The Madison School Board plans to take up a committee recommendation to change the name of James Madison Memorial High School to Vel Phillips Memorial High School on Nov 22.
A committee of community members charged with the task of renaming the high school brought their suggestion before the board’s Operations Work Group on Monday after a five-month deliberation process. The committee whittled a list of 26 names to four, and finally settled on Phillips in a 10-1 vote last month.
“There’s something profound about a name like that, and someone with that history, that can be taught to not just one race but all races,” committee chair Julian Walters said during a September meeting. “That seems more unifying to me.”
Phillips was the first Black woman to graduate from the University of Wisconsin Law School School, win a seat on the Milwaukee City Council, become a judge in Wisconsin and get elected to statewide office. She died in 2018 at the age of 95.
“We’ve been talking about this since we were in high school, too,” board vice president Savion Castro said of the name change during the Monday meeting. “The fact that we’re able to act on a proposal from a student at the time means a lot as well.”
The committee sought feedback from the public on four finalists prior to its decision: Vel Phillips Memorial High School, Darlene M. Hancock Memorial High School, Bruce Dahmen Memorial High School and Memorial High School.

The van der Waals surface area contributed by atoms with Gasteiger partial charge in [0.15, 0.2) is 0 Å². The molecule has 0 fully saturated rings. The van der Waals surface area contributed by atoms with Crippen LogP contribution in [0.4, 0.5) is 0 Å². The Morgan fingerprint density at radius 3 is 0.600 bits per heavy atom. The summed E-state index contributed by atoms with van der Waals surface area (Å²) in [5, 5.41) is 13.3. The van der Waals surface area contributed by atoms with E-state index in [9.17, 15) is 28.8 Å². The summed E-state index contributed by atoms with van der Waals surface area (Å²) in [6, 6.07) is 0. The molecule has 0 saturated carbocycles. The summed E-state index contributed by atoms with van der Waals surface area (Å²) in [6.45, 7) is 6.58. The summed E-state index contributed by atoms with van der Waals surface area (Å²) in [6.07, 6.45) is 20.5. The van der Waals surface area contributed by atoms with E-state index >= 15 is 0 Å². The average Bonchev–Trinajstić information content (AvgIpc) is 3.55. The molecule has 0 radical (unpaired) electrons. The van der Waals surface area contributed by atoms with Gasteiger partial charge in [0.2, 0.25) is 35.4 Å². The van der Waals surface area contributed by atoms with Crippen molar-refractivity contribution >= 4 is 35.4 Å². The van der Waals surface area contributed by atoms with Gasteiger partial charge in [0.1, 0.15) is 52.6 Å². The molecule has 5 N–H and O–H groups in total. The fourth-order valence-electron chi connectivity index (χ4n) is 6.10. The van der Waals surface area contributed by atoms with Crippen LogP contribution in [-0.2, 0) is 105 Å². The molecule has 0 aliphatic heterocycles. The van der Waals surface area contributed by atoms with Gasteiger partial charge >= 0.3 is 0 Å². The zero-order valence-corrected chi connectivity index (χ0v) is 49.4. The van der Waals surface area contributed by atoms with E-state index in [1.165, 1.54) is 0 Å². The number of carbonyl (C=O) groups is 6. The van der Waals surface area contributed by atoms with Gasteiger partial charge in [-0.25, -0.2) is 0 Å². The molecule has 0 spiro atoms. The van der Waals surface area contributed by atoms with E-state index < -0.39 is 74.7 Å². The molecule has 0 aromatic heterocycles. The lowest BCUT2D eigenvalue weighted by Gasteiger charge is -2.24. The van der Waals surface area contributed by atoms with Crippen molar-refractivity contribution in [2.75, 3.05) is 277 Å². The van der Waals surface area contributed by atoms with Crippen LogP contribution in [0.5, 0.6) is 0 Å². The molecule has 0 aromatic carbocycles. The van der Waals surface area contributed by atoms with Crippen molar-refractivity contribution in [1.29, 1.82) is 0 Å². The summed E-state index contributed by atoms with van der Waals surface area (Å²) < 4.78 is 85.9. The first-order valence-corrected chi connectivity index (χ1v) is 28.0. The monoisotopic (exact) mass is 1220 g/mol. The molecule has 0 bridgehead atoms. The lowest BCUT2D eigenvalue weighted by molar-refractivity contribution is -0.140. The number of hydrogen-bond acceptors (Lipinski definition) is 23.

A large number of written public comments were in favor of shortening the existing name to Memorial High School, but that name was ultimately defeated in a 5-6 committee vote, Walters said.
The name change is the latest of several decisions spurred by Black students pushing for a racial reckoning in Madison. Former Memorial student Mya Berry called on the board to rename the school in August 2020 because James Madison, the fourth U.S. president and the city’s namesake, was a slave owner.
“I have been really impressed with the analysis of our students and why it’s important to change this name, and the impact it has on young people to enter a school that’s named after a person that’s owned other human beings,” board president Ali Muldrow said.
A proposal to place a statue of Phillips on the Capitol grounds was approved last week.
The state Capitol and Executive Residence Board voted unanimously to erect a statue of Phillips at the South Hamilton Street entrance to the Capitol, up the street from the Dane County Courthouse.
Officials said when completed, it will be the first statue in the nation on a state Capitol’s grounds honoring an African American woman.